© Times-Herald photo by Lisa Goudy
City clerk-solicitor Myron Gulka-Tiechko and council assistant Heather Walker look over election results in the council chambers at city hall on Friday.
The official results from Wednesday’s municipal election are in and there are no changes.
City clerk/solicitor Myron Gulka-Tiechko’s report of the official results stated there were no changes in the numbers that were seen on election night.
“On election night we know the results in terms of who voted for how many candidates and who the winners were, but until we have a chance to double check all the tapes we don’t know how many spoiled ballots there were,” said Gulka-Tiechko. “But the count of actual votes for each of the candidates, for example, is unchanged from Wednesday night.”
Mayor elect Deb Higgins received 5,239 votes while her opponent Fraser Tolmie received 4,645. A total of 10,064 voters participated in the election, which is a bit lower than the 10,184 voters that participated in the 2009 municipal election.
Gulka-Tiechko said since there was no enumeration, there is no exact number available of eligible voters. Based on Census Canada estimates, there were approximately 26,500 eligible voters in the election, which is an increase from the number of eligible voters in 2009. The turnout in the 2012 election was 38 per cent compared to a “hair under 40 per cent” turnout in 2009.
“Weather often makes a bit of an impact. It was (a) fairly cool, windy day so that may have affected some people. We had a fairly respectable turnout in advance polls though, well over 800, which seemed to indicate that there’d be a fairly good turnout,” said Gulka-Tiechko. “As it turns out, our count is fairly close to the number of people who voted in the 2009 election. We’d always prefer to have that higher.”
For the councillors, the four incumbents received the top number of votes. Heather Eby received the most votes at 5,085. Dawn Luhning received 4,838 votes, Don Mitchell received 4,704 and Brian Swanson received 4,692. Newcomers Patrick Boyle received 3,445 votes and Candis Kirkpatrick received 3,190 votes, earning the sixth spot on council with 54 votes more than her closest competitor, Ira Dales.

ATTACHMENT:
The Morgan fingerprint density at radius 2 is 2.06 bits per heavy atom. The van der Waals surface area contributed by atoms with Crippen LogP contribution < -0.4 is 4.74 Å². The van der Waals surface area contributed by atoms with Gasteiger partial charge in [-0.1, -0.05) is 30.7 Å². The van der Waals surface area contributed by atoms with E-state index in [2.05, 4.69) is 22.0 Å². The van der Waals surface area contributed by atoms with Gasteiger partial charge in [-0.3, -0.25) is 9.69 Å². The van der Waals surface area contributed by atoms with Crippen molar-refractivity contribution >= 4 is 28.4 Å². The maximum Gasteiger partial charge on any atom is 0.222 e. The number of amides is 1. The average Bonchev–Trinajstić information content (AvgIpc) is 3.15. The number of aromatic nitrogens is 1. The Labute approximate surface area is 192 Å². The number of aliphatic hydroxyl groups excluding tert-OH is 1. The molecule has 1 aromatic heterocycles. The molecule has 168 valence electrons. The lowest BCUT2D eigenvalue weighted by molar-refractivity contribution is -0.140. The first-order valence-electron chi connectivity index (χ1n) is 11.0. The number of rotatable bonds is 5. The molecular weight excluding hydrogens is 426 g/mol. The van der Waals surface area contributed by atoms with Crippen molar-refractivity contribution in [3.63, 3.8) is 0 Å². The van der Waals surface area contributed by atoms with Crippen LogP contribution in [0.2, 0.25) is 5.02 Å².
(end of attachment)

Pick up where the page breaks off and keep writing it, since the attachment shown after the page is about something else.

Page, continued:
A total of 4,135 people voted for the ward system referendum and 4,786 voted against it.
For Subdivision 6 of the Prairie South School Division representing Moose Jaw, newcomer Tim McLeod had the highest number of votes at 2,969 followed closely by incumbent Lew Young at 2,900. Brian Swanson was re-elected with 2,625 votes and newcomer Jan Radwanski received 2,280 votes. Incumbent Darrell Crabbe received the fifth spot with 2,105 votes, beating out his closest competitor Barb Owens by 32 votes.
Ron Gleim was re-elected to Subdivision 1 and Al Kessler was re-elected to Subdivision 3. Jackie Jelinski, Colleen Christopherson-Cote and Shawn Davidson were elected by acclamation to Subdivisions 2, 4 and 5 respectively. All three of those are incumbents.
There was no election in the Holy Trinity Catholic School Division and all five trustees were elected by acclamation. The board consists of Patricia Gottselig, Gisele Perrault, Joan Schwinghamer, Joann Blazieko and Helene Chenard.
The PSSD election for Subdivision 6 had a considerably higher number of spoiled ballots than any other election. The subdivision had 92 spoiled ballots, compared to 25 spoiled ballots for the councillors, three spoiled ballots for the ward system and no spoiled ballots for mayor.
“We’re assuming (it’s) because people thought they were voting for six people rather than five which was the case so there were a number of cases where people would’ve over-voted,” said Gulka-Tiechko. “It’s hard to know. It’s hard to be clear on the reasons, but that seems to be logical.”
The inaugural meeting of city council is on Nov. 13 and the new Prairie South School Division board will hold its first meeting on Nov. 6.